How Does RVSP Work?

About RVSP

Is there a place in your community that is very important to local people? A place that has been around for some time and would be sorely misses if it were suddenly gone? One that has its own stories to tell?

Beth Joseph Synagogue

At TAUNY, we call such places cultural landmarks or "very special places." Around the North Country these treasures might include: barbershops, fire stations, ghost houses, kids' summer camps, a tree or boulder, a drive-in theater, general stores, hockey rinks, local diners, ethnic churches, a footbridge, roadside attractions, Grange hall, hunting clubs, a public sculpture, a factory, school houses, and so forth.

TAUNY thinks such places need to be recognized and celebrated. We would like to help historians and others identify and document these regional landmarks. The Register of Very Special Places (RVSP) is our effort to record important details about the architecture, cultural history, and current vitality of these North Country sites while first-hand information is still available.

How Does RSVP Work?

The first fifteen sites listed in the RVSP are the result of a census conducted by TAUNY, but it is our hope that community members will take an active role in nominating additional places for consideration in the register. In many ways the real goal of RVSP is to help foster increased pride among resident of New York's northern most counties while also celebrating the many "off the map" landmarks that have escaped public notoriety.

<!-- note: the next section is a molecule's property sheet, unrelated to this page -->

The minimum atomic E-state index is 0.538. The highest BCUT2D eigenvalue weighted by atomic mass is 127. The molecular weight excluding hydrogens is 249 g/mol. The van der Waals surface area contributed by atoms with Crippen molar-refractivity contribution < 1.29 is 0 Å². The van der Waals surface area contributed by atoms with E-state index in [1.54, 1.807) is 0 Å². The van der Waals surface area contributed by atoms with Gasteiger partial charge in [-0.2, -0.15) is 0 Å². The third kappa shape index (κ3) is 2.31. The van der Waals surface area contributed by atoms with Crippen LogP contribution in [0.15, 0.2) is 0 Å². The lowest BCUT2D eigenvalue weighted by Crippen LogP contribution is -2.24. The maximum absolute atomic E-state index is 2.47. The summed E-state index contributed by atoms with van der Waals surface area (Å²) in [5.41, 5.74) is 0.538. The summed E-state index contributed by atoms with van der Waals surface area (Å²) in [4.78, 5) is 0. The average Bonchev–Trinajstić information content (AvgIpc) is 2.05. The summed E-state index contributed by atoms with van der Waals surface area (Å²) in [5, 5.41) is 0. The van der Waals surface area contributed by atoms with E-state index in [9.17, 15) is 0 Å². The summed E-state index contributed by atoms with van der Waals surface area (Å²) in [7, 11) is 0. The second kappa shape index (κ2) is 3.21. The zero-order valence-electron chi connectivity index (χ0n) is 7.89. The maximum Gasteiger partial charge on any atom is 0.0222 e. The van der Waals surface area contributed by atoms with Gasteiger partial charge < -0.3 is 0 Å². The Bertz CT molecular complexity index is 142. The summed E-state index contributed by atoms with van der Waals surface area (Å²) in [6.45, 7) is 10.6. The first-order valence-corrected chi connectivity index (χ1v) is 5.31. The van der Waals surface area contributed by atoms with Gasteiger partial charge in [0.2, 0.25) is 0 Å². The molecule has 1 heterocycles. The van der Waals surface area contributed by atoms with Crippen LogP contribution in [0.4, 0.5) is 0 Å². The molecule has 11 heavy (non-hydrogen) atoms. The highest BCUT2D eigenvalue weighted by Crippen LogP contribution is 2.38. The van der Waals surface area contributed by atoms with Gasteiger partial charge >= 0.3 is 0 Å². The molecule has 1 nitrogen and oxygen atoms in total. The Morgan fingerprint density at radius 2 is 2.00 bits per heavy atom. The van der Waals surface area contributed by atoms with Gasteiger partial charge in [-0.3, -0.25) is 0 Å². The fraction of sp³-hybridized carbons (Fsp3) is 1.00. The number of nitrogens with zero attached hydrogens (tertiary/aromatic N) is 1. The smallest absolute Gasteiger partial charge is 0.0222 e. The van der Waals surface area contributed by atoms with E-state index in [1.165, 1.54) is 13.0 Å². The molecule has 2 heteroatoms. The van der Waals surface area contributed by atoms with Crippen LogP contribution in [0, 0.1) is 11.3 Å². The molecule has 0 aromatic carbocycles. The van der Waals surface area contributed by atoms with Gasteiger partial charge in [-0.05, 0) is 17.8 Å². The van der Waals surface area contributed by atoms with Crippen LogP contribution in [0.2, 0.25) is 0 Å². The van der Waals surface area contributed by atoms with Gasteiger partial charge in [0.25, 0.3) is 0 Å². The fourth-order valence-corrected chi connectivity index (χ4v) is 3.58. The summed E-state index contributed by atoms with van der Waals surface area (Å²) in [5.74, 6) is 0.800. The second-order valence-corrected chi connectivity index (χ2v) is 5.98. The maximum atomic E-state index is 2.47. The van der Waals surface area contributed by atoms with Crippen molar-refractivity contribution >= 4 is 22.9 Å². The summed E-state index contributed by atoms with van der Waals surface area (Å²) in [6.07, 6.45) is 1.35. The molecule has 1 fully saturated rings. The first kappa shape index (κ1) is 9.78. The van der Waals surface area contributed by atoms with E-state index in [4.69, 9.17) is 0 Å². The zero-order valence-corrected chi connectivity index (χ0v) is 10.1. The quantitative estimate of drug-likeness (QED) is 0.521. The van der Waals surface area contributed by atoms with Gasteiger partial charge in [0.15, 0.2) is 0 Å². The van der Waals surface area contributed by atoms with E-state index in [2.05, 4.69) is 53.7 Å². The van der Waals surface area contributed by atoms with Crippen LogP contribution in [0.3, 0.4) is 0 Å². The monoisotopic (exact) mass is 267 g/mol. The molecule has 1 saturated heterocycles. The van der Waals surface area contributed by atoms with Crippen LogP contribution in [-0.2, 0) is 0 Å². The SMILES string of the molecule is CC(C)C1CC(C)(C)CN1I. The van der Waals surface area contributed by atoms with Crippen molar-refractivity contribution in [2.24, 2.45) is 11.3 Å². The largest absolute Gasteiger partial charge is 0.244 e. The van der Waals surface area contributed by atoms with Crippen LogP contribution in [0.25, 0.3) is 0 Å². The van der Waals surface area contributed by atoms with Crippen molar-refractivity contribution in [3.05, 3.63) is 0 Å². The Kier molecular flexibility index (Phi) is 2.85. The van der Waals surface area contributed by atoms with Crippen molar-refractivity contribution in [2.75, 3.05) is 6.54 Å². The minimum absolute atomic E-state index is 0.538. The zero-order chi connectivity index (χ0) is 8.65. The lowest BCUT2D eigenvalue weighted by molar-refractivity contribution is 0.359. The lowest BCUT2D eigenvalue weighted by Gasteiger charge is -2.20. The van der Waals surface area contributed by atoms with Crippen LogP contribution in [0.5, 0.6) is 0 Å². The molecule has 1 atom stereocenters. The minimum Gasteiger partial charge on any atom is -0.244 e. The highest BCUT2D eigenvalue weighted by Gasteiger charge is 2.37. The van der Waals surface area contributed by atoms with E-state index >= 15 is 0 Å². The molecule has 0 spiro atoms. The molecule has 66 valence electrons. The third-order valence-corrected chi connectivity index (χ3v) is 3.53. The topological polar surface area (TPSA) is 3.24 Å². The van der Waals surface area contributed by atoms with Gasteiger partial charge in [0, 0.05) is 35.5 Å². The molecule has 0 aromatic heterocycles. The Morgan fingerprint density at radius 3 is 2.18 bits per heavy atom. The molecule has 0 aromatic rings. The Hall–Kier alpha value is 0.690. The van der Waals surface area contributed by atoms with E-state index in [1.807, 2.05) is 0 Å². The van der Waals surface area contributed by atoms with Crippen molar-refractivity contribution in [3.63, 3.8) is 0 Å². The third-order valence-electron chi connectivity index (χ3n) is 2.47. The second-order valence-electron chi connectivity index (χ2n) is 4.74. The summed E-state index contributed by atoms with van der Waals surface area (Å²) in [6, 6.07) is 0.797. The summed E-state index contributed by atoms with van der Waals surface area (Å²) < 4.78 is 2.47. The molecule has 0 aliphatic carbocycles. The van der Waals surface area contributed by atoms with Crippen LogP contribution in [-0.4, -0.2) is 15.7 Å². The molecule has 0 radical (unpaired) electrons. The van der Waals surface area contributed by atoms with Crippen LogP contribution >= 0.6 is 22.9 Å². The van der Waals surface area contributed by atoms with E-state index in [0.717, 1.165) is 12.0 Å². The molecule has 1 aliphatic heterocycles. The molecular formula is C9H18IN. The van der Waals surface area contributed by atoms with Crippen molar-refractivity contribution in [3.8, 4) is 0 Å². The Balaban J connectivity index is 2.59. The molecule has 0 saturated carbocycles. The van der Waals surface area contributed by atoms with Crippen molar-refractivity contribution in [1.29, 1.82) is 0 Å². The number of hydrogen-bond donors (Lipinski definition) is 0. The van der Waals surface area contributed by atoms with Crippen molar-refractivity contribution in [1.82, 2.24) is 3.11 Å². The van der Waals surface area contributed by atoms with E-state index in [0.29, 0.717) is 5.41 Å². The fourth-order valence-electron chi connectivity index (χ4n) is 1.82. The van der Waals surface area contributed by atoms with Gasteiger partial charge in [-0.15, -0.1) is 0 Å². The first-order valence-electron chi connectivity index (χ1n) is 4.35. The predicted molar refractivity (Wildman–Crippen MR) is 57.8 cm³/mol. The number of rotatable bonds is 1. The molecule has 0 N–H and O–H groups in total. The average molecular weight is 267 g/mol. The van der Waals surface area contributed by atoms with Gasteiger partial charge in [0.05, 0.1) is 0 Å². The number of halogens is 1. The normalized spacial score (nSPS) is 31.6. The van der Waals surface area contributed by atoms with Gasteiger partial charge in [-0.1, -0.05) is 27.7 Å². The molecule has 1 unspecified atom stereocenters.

To nominate a location in your community there is a three part process for getting it listed in the register:

Step 1: The first step in the nomination process is answering a few simple questions about the site and why it's important to your community. These questions can be found here on our nomination form or by contacting the TAUNY office in Canton. Your answers should be sent to the TAUNY office by email, fax or mail. The RVSP coordinator will then be in contact with you to discuss the process further. This first step is important because it gives us a better idea of what places are important to communities in the North Country. More importantly it allows the RVSP coordinator to help facilitate the process of nomination and documentation.

Step 2: The next step is to collect the necessary documentation. Go to the documentation form for the process and questions. You and interested community members are encouraged to take pictures, interview local residents, and provide important information about your site. We have included a researcher's documentation toolbox on this website. Here you can find guides, forms, and manuals for becoming a local folklorist. Your collected information will then be reviewed by TAUNY and copies will be distributed for your records, TAUNY, and local libraries or archives.

Step 3: After a successful review by TAUNY's RVSP advisory committee, your site will be recommended to TAUNY Board of Directors for designation to the Register of Very Special Places in the North Country. Your site will then be awarded a slate plaque; it will be listed on this website; and considered for placement in future TAUNY publications.

Nomination Form ~ Documentation Form ~ Tips for Documentation ~ FAQs ~ Related Links
RVSP Guestbook ~ Credits and Materials Use